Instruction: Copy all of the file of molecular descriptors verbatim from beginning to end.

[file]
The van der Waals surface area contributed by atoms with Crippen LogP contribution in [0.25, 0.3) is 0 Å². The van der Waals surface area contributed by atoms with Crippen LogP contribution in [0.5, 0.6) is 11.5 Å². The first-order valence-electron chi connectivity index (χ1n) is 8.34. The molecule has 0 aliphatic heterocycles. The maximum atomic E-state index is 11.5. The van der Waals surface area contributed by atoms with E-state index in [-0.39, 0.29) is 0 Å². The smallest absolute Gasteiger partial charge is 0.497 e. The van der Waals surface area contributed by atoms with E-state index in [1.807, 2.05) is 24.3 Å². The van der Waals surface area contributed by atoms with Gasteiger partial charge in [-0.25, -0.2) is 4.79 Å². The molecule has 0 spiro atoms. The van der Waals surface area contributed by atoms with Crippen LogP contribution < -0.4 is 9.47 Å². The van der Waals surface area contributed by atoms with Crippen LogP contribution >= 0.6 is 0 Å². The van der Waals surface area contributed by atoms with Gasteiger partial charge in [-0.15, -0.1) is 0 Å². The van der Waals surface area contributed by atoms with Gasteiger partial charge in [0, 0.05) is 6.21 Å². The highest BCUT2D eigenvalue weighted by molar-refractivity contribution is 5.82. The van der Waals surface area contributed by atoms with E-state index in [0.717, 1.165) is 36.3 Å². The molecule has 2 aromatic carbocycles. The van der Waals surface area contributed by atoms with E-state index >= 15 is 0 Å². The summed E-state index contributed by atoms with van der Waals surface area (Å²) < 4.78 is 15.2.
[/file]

The van der Waals surface area contributed by atoms with Crippen LogP contribution in [0.25, 0.3) is 0 Å². The van der Waals surface area contributed by atoms with Crippen LogP contribution in [0.5, 0.6) is 11.5 Å². The first-order valence-electron chi connectivity index (χ1n) is 8.34. The molecule has 0 aliphatic heterocycles. The maximum atomic E-state index is 11.5. The van der Waals surface area contributed by atoms with E-state index in [-0.39, 0.29) is 0 Å². The smallest absolute Gasteiger partial charge is 0.497 e. The van der Waals surface area contributed by atoms with E-state index in [1.807, 2.05) is 24.3 Å². The van der Waals surface area contributed by atoms with Gasteiger partial charge in [-0.25, -0.2) is 4.79 Å². The molecule has 0 spiro atoms. The van der Waals surface area contributed by atoms with Crippen LogP contribution < -0.4 is 9.47 Å². The van der Waals surface area contributed by atoms with Crippen LogP contribution >= 0.6 is 0 Å². The van der Waals surface area contributed by atoms with Gasteiger partial charge in [-0.15, -0.1) is 0 Å². The van der Waals surface area contributed by atoms with Gasteiger partial charge in [0, 0.05) is 6.21 Å². The highest BCUT2D eigenvalue weighted by molar-refractivity contribution is 5.82. The van der Waals surface area contributed by atoms with E-state index in [0.717, 1.165) is 36.3 Å². The molecule has 2 aromatic carbocycles. The van der Waals surface area contributed by atoms with E-state index >= 15 is 0 Å². The summed E-state index contributed by atoms with van der Waals surface area (Å²) < 4.78 is 15.2.